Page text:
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Spruance Wildlife Habitat

The Spruance plant is located just south of Richmond, VA adjacent to the James River. The site is approximately 550 acres with 300 acres of that devoted to industrial use in some capacity. The site has multiple large buildings containing different product lines and a business center with a lawn containing a portion of the bird boxes on site.

The remaining 250 acres of the site are divided into four habitat management areas. The Spruance Site is certified by the Wildlife Habitat Council (WHC) for its Wildlife-at-Work Program. Re-certification is required every two to three years. Forested areas of the site make up about 90 of the 250 acres mostly along the property perimeter. These ten separate areas contain mostly aging pines with hardwoods in successive growth stages. A flood plain forest consists of silver maples, sweet gun, and sycamores. Holly, magnolias, and eastern red cedar are also present throughout the forested zones. Open areas make up 63 acres of the site and are generally flat with grasses early successional stages. The majority of the nest boxes are located in these areas, with a few in the previously mentioned forested acres. Four of the seven open areas are suitable size for transitional buffer zone areas between forested and open areas. Finally water and wetlands make up around 52 acres including a cooling water reservoir, river frontage, and three waste treatment ponds. Fish, turtles, ducks, and geese occupy the larger bodies. Grindall Creek also makes its way through the property with around 100,000 feet of creek bed and banks. These areas are the focus of our annual volunteer clean-up efforts.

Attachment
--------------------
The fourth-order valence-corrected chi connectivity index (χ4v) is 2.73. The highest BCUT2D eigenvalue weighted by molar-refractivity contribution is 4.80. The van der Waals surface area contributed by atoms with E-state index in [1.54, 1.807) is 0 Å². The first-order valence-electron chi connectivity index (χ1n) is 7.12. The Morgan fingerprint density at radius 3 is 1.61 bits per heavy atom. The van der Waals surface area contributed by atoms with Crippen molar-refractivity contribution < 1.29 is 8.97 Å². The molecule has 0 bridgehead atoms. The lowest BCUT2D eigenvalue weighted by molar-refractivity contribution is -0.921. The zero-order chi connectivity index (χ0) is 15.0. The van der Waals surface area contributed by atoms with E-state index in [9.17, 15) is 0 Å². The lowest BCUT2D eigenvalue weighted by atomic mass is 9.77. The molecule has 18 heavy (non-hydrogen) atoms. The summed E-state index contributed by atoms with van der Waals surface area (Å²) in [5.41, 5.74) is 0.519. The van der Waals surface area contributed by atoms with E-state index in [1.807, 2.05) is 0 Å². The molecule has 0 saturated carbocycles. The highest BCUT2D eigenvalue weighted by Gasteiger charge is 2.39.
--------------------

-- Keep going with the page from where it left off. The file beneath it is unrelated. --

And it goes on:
The Spruance Wildlife Habitat Team has engaged in a nest box monitoring program that provides nesting habitat for multiple species of songbirds. The program currently has over 30 nest boxes and 24 are actively monitored by employees and community volunteers. The boxes are scattered in two different areas on the site, providing the birds with access to food, water and space. To help volunteers unfamiliar with the site, the team used a GPS tracker and Google Earth to create a map of nest box locations. They also created monitoring binders that include the nest box location maps, nest monitoring ethics information, bird species lists, a how-to monitor guide, and an example data sheet with instructions on how to fill it out. Each volunteer receives an informational binder.

Monitoring occurs once a week during nesting season and boxes are cleaned out once a year. Volunteers record nest status, number of eggs observed, live young, adult sightings, number of fledglings and maintenance activities during each inspection. In 2012, the team gathered 221 data entries and found that Tree Swallows, Carolina Wrens and Eastern Bluebirds were utilizing their nesting structures. Seventy-six eggs and 31 fledglings were recorded during that year, highlighting the success of the team’s program.